Taking a Fresh Look at Affiliation Options for Physicians and Health Systems

3 minute
Physicians shaking hands

Health systems and physician practices—both independent and employed—could benefit from taking a fresh look at their affiliation options.

Many health systems, responding in part to a competitive threat from an unprecedented array of investors in physician practices, have pursued an employment strategy. Employment promises tighter alignment with physicians, but it has come at a cost, which has been aggravated in recent months by rising labor and supply expenses. The October 2022 edition of Kaufman Hall’s Physician Flash Report indicates that the average investment (or subsidy) per physician FTE has climbed from $224,165 in Q3 2020 to $306,404 in Q2 2022.

Employed physicians enjoy greater income stability but give up autonomy over operational decision-making. They also might worry that they are missing out on some of the affiliation options and financial opportunities currently available in the marketplace to their independent colleagues.

For independent physicians, the potential financial upside of a private equity investment, for example, may be balanced against concerns over the duration of the partnership or the long-term viability of new care delivery models that have not yet been fully proven. Affiliation with a health system might offer a longer-term relationship and, depending on the degree of alignment, still allow opportunities to experiment or pilot initiatives with other partners.

Finding the best fit

For all parties, the starting point in rethinking their affiliation strategy is a series of questions:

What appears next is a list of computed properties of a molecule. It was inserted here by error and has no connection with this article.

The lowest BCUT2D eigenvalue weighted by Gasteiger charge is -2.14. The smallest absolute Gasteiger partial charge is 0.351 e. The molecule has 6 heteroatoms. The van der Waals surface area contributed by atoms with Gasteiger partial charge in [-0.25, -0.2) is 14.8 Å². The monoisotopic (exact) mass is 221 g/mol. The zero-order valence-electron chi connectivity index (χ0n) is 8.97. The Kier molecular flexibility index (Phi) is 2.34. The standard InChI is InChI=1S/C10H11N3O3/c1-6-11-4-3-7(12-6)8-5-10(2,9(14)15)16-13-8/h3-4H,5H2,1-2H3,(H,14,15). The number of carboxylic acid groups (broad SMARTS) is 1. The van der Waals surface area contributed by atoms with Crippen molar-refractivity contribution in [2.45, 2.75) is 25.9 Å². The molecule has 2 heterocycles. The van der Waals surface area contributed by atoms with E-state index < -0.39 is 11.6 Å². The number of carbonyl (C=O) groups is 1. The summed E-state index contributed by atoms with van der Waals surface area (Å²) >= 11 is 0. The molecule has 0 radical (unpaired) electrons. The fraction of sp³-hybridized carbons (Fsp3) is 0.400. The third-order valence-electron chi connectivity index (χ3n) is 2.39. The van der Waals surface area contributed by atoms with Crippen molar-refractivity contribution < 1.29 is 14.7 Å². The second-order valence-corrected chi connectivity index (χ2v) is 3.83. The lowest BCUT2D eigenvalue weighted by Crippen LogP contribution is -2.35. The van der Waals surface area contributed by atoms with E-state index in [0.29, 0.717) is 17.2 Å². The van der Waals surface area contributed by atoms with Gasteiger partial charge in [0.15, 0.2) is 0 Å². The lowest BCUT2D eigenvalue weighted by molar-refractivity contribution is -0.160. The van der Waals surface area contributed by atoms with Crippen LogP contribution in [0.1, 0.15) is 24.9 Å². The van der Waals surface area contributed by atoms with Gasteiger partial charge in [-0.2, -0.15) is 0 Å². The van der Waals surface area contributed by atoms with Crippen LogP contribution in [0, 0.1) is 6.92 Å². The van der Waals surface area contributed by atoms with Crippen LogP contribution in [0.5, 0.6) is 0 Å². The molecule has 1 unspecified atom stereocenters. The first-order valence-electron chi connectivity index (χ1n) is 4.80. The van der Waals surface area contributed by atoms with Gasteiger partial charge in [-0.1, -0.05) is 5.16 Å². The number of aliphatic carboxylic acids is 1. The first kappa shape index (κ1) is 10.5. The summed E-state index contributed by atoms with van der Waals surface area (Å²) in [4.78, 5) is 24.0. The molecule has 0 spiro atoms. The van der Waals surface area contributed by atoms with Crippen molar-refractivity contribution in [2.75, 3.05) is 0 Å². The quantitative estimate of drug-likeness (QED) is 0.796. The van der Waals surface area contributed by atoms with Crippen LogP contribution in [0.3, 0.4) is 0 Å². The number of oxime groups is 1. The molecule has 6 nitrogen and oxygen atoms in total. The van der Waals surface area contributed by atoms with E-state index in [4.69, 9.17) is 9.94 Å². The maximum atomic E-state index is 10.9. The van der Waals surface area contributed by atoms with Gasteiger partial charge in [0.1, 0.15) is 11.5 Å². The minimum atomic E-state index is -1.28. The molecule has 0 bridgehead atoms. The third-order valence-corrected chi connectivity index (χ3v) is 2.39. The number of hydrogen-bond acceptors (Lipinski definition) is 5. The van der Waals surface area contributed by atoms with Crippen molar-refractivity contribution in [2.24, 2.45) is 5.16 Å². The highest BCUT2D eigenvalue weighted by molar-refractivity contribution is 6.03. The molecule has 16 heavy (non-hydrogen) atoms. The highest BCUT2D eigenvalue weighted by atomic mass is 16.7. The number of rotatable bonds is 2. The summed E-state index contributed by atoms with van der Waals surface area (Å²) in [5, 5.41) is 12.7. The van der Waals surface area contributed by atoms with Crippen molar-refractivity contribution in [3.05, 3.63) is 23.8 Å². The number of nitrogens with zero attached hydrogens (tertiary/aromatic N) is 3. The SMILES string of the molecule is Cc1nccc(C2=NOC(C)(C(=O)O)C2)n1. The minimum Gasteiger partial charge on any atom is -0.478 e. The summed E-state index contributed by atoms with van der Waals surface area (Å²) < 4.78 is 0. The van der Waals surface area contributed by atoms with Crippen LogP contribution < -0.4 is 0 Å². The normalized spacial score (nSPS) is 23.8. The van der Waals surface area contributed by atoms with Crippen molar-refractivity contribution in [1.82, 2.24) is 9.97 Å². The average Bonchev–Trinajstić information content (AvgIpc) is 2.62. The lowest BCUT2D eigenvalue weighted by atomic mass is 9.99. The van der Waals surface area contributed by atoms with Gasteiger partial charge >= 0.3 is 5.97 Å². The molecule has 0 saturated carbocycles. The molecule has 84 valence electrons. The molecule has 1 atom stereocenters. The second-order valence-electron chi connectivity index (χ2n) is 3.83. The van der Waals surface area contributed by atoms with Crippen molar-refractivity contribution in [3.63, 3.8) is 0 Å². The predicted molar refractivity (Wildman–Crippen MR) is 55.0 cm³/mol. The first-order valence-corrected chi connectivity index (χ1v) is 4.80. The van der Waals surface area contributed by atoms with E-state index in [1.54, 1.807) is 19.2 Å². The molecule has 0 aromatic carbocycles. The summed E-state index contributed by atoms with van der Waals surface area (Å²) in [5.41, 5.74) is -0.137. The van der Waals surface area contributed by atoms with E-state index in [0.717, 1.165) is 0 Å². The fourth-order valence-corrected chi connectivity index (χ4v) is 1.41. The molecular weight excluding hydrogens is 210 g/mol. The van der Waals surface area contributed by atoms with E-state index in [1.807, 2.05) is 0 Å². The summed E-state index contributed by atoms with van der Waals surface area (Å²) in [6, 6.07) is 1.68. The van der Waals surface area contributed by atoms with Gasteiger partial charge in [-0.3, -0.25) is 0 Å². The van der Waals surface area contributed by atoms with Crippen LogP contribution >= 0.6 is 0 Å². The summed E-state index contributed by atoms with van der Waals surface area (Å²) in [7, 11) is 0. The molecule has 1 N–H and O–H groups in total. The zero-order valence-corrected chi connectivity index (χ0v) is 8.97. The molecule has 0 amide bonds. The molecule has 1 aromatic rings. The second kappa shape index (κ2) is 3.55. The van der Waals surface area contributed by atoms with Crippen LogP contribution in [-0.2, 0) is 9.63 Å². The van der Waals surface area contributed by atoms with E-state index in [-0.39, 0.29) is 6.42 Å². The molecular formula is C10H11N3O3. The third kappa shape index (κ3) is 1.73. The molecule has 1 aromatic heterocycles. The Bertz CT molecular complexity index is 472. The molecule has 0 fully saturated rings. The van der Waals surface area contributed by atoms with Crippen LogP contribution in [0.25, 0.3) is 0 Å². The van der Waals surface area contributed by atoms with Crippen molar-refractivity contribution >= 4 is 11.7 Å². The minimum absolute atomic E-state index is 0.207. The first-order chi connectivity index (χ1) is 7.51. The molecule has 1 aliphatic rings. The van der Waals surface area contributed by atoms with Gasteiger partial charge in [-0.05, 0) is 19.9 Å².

• What do I want an affiliation to achieve?
  • Are our current affiliation arrangements aligned with these goals?
  • Are there affiliation models that would better serve these goals?

Figure 1 outlines a range of affiliation models along a continuum from a lower to higher degree of alignment. Many of these are two-party affiliation models but several may involve additional parties (e.g., a private-equity investor in a joint venture or a health plan partner in a risk-sharing clinical integration model):

  • Models with a lower degree of alignment would be appropriate if, for example, physician autonomy is a high priority, the parties wish to pilot or experiment with an affiliation while keeping other options open, or they want to pursue a less capital-intensive affiliation model.
  • Moving to the right on the continuum, capital requirements will usually increase for one or more of the parties, while physician autonomy will decrease under shared governance or ownership structures. Parties may perceive new risks as well, as tightly aligned structures are more difficult to unwind and heightened capital investments increase business risk.
  • Moderate and material alignment models can, however, increase the possibility of financial returns (in, for example, a joint venture or risk-sharing model) or financial stability (in an employment model), especially for physician partners. Tighter financial and clinical alignment can also improve contracting opportunities for all parties by creating a broad, integrated network for payer/provider partnerships or direct-to-employer initiatives.